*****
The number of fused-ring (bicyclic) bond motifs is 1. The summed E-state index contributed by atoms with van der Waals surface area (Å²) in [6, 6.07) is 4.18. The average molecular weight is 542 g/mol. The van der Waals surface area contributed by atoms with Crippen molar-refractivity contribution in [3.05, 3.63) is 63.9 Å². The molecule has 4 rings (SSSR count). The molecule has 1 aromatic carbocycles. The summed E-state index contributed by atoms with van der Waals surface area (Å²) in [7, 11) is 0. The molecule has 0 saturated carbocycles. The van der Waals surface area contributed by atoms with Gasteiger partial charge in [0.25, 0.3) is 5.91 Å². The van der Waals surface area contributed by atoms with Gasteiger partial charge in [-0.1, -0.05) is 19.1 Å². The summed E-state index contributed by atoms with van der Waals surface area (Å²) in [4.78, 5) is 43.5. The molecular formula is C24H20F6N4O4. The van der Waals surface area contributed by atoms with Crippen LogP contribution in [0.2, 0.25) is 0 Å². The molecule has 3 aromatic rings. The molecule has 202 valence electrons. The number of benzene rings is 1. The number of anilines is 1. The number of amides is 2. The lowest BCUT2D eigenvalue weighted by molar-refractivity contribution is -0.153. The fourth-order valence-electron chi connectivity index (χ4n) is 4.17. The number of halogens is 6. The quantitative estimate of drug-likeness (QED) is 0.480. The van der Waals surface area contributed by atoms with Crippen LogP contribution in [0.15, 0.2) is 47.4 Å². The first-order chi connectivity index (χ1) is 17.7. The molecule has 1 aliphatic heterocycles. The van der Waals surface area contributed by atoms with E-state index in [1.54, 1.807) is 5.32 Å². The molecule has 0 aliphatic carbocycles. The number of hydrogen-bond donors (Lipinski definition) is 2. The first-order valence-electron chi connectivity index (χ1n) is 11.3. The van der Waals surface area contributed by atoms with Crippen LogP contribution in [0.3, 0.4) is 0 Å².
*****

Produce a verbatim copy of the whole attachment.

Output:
The number of fused-ring (bicyclic) bond motifs is 1. The summed E-state index contributed by atoms with van der Waals surface area (Å²) in [6, 6.07) is 4.18. The average molecular weight is 542 g/mol. The van der Waals surface area contributed by atoms with Crippen molar-refractivity contribution in [3.05, 3.63) is 63.9 Å². The molecule has 4 rings (SSSR count). The molecule has 1 aromatic carbocycles. The summed E-state index contributed by atoms with van der Waals surface area (Å²) in [7, 11) is 0. The molecule has 0 saturated carbocycles. The van der Waals surface area contributed by atoms with Gasteiger partial charge in [0.25, 0.3) is 5.91 Å². The van der Waals surface area contributed by atoms with Gasteiger partial charge in [-0.1, -0.05) is 19.1 Å². The summed E-state index contributed by atoms with van der Waals surface area (Å²) in [4.78, 5) is 43.5. The molecular formula is C24H20F6N4O4. The van der Waals surface area contributed by atoms with Crippen LogP contribution in [0.2, 0.25) is 0 Å². The molecule has 3 aromatic rings. The molecule has 202 valence electrons. The number of benzene rings is 1. The number of anilines is 1. The number of amides is 2. The lowest BCUT2D eigenvalue weighted by molar-refractivity contribution is -0.153. The fourth-order valence-electron chi connectivity index (χ4n) is 4.17. The number of halogens is 6. The quantitative estimate of drug-likeness (QED) is 0.480. The van der Waals surface area contributed by atoms with Crippen LogP contribution in [0.15, 0.2) is 47.4 Å². The first-order chi connectivity index (χ1) is 17.7. The molecule has 1 aliphatic heterocycles. The van der Waals surface area contributed by atoms with E-state index in [1.54, 1.807) is 5.32 Å². The molecule has 0 aliphatic carbocycles. The number of hydrogen-bond donors (Lipinski definition) is 2. The first-order valence-electron chi connectivity index (χ1n) is 11.3. The van der Waals surface area contributed by atoms with Crippen LogP contribution in [0.3, 0.4) is 0 Å².